Better together? How intergroup associations affect energy balance and feeding behavior in wild bonobos

Citation:

Stefano Lucchesi, Leveda Cheng, Tobias Deschner, Roger Mundry, Erin G Wessling, and Martin Surbeck. 2021. “Better together? How intergroup associations affect energy balance and feeding behavior in wild bonobos.” Behavioral Ecology and Sociobiology, 75, 1, Pp. 1-17. Publisher's Version

Abstract:

When the benefits of interacting with out-group members exceed the associated costs, social groups may be expected to be tolerant towards each other. However, in many species exhibiting intergroup tolerance, the nature of benefits gained from intergroup encounters remains unclear. We investigated the potential costs and benefits associated with intergroup associations in bonobos, a species with varying degrees of intergroup tolerance, by testing whether these associations conferred energetic benefits to participants under different socioecological contexts and whether the consequences of these associations substantially differed from within-group competition. We used measures of socioecological factors (fruit abundance and group size), feeding and ranging behaviors, and a physiological marker of energy balance (urinary c-peptide of insulin) collected over a 19-month period from two neighboring wild communities in the Kokolopori Bonobo Reserve, Democratic Republic of the Congo. We found that intergroup associations were not related to individuals’ energy balance, but they were related to variations in individuals’ ranging and feeding behavior. Specifically, bonobos traveled longer distances, visited larger fruit patches, and increased the time spent feeding on fruits on days they associated with the neighboring group. These adaptations in feeding behavior may be strategies to offset the energetic costs of increased travel distances. In the absence of obvious energetic benefits and with clear strategies employed to offset energetic costs, it is likely that intergroup associations in bonobos provide benefits unrelated to energy acquisition, such as social benefits. Our study sheds light on the potential incentives promoting social networks to extend beyond and across groups in a tolerant species.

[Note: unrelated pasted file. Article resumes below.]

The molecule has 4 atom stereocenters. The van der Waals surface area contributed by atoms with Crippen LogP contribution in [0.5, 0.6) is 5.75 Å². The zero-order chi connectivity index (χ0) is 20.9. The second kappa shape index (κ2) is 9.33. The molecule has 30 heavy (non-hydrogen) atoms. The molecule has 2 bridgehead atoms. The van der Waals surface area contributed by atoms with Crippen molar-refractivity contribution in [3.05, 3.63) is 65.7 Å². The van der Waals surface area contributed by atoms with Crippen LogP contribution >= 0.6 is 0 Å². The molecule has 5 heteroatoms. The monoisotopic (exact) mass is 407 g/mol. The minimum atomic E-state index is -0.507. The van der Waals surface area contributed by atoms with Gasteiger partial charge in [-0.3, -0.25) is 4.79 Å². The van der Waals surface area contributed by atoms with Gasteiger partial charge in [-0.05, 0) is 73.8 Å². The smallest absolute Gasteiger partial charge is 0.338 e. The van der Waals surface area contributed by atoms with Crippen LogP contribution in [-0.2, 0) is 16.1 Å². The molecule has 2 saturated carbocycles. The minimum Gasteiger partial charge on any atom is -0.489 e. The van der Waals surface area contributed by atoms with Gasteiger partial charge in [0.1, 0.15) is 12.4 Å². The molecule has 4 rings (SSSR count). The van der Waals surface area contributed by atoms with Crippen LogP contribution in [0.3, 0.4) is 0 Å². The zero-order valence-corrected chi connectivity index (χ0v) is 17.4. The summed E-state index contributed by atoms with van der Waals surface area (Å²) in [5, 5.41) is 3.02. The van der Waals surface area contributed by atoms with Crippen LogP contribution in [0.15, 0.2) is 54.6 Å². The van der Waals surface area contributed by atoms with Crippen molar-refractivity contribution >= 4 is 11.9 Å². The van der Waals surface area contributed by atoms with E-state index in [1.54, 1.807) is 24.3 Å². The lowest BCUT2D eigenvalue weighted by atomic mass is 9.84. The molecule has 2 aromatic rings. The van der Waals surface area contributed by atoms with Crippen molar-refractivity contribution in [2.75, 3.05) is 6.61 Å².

Last updated on 08/04/2022